Plan sponsors and participants have won a significant victory in the effort to maintain access and transparency with respect to benefits communications. The finalized rule, entitled “Default Electronic Disclosure by Employee Pension Benefit Plans under ERISA” was released on May 21, 2020, to almost universal acclaim. To quote from the Summary of the release:
“The Department of Labor is adopting in this document a new, additional safe harbor for employee benefit plan administrators to use electronic media, as a default, to furnish information to participants and beneficiaries of plans subject to the Employee Retirement Income Security Act of 1974 (ERISA).”
This is a huge step in the effort to keep participants informed, while also alleviating the burdensome process of sending physical notices that often go unread. Participants will now be able to access important plan information, such as the changes affecting plans due to the COVID-19 pandemic, electronically and at their convenience. Plan sponsors will save time and money in distributing required disclosures as long as they communicate with participants and advise them on how to access the information.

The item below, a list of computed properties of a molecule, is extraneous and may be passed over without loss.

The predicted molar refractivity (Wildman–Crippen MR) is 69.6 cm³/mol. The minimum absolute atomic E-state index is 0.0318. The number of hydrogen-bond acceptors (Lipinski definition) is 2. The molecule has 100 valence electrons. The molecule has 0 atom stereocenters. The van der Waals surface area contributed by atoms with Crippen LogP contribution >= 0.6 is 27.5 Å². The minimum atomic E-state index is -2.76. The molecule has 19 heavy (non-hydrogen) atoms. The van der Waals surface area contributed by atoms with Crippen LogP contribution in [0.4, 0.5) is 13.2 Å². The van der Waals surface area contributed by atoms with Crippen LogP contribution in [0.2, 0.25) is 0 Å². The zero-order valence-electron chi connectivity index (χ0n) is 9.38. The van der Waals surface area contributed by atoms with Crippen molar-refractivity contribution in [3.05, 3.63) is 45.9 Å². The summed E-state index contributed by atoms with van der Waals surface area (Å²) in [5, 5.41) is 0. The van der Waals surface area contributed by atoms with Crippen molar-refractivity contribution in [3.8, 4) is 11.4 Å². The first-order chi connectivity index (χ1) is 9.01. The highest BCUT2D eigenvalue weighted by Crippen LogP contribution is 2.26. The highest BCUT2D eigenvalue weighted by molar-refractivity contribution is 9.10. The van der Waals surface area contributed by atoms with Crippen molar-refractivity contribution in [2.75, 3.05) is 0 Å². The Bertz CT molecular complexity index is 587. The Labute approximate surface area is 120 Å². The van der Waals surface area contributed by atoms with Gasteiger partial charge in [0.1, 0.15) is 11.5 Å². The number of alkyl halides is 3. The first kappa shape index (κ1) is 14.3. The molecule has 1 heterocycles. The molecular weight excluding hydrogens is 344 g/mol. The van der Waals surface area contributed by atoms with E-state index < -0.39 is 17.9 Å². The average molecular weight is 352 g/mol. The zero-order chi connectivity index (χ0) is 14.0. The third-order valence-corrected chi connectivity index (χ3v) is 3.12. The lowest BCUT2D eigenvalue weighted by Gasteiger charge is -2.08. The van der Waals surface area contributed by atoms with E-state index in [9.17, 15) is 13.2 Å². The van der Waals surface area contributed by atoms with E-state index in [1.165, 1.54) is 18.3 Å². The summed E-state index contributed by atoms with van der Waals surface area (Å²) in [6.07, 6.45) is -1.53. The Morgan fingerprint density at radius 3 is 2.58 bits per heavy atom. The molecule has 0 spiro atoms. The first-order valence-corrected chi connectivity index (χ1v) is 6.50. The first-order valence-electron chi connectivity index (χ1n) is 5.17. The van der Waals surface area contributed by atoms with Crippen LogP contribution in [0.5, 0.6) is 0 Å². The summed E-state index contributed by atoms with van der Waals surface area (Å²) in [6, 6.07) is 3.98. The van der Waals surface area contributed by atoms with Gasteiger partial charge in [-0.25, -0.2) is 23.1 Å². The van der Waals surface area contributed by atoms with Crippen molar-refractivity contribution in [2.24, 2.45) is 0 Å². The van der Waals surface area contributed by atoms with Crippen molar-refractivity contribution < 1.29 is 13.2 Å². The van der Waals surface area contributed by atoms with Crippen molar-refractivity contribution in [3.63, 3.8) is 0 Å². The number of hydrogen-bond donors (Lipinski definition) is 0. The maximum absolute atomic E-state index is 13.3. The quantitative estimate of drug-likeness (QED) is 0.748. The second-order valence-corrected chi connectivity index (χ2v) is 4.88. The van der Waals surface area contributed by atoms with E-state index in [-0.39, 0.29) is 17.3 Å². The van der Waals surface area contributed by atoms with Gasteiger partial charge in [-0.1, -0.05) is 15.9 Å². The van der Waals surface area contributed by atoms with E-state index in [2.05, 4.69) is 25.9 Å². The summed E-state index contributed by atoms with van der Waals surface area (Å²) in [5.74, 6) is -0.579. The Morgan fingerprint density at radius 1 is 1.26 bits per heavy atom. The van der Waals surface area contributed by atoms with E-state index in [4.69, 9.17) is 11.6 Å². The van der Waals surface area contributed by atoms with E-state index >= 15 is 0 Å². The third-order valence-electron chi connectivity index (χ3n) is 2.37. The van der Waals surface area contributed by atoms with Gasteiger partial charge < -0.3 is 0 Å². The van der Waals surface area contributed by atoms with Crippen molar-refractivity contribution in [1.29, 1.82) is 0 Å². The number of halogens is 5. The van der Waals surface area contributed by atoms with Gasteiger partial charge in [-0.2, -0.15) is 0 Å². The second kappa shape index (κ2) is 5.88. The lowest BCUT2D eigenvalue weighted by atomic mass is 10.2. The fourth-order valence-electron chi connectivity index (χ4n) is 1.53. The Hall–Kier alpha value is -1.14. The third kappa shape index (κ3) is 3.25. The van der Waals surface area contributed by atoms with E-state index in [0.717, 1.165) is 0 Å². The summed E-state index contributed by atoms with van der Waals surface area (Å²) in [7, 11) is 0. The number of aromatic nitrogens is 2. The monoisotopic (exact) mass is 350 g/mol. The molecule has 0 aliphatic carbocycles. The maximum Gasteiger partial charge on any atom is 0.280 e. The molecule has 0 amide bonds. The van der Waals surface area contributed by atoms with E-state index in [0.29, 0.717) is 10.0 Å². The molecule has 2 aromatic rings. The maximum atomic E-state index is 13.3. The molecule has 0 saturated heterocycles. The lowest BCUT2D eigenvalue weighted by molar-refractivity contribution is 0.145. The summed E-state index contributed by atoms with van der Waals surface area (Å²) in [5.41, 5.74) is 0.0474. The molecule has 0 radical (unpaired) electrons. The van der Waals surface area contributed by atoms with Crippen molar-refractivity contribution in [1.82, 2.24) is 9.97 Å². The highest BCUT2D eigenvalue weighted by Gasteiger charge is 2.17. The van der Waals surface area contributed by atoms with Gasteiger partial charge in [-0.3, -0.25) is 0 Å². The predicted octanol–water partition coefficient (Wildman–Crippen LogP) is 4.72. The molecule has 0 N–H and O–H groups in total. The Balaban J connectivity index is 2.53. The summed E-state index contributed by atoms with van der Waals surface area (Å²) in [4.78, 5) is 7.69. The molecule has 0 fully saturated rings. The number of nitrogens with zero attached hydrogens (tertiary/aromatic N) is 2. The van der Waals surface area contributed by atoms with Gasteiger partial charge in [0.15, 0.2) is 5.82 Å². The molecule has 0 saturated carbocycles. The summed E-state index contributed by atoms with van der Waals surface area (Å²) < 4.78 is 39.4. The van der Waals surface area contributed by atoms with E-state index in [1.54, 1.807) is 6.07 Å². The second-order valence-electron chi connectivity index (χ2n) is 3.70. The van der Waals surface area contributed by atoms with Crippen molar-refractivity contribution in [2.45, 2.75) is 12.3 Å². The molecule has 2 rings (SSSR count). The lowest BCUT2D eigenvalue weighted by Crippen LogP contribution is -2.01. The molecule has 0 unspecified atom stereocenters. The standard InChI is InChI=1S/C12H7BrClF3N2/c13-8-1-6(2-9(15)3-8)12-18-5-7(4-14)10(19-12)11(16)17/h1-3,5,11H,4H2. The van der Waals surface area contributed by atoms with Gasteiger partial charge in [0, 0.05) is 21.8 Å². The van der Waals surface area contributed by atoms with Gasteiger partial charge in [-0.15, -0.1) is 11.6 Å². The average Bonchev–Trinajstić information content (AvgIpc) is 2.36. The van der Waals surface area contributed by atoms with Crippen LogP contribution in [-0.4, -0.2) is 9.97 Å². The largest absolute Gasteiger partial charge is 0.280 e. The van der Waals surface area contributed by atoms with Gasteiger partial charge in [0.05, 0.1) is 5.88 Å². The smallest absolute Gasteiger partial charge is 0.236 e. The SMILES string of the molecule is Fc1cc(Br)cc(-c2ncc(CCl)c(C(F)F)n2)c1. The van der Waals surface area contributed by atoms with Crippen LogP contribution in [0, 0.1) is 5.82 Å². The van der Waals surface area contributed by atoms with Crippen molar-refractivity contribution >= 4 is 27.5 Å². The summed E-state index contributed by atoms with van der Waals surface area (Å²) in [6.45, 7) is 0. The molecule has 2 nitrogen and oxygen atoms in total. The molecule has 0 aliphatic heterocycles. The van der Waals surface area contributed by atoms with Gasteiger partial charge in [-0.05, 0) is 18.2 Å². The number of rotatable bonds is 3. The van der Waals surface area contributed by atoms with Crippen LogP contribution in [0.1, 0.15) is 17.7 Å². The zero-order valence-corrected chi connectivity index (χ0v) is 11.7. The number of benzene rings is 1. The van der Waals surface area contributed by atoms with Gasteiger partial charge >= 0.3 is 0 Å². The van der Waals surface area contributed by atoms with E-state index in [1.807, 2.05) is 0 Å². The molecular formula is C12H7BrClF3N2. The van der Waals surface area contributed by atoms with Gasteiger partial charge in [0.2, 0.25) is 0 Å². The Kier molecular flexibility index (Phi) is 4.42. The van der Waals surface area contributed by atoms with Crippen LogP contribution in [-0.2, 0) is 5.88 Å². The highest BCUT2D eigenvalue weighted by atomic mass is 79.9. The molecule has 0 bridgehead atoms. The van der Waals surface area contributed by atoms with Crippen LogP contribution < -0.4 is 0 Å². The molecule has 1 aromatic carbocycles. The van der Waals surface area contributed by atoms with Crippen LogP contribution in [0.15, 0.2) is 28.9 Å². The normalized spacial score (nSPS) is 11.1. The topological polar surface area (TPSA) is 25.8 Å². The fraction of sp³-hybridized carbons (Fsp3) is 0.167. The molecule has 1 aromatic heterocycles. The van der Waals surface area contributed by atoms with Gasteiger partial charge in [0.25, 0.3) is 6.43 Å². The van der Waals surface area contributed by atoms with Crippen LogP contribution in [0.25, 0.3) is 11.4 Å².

Importantly, the regulation establishes electronic delivery as the default method, but it also allows participants to opt-in to physical delivery by need or preference. This is a more responsive method than the reverse, which would frequently lead to notices being mailed and, unfortunately, getting ignored.
The regulation also specifies standards for making the notices readily understandable, an important step. Often communications are crafted to adhere to strict standards that leave readability as an afterthought. When it comes to people’s retirement savings, clearly written notices will go a long way in helping many get a grip on important information throughout their working careers and beyond.
The regulation goes to 152 pages, making sure the process is spelled out and made clear. Practitioners in plan consulting will be poring over the rule in the coming days and weeks, with comments and clarifications no doubt resulting. Suffice it to say that almost no one is objecting to this bold initiative to make information more accessible and understandable.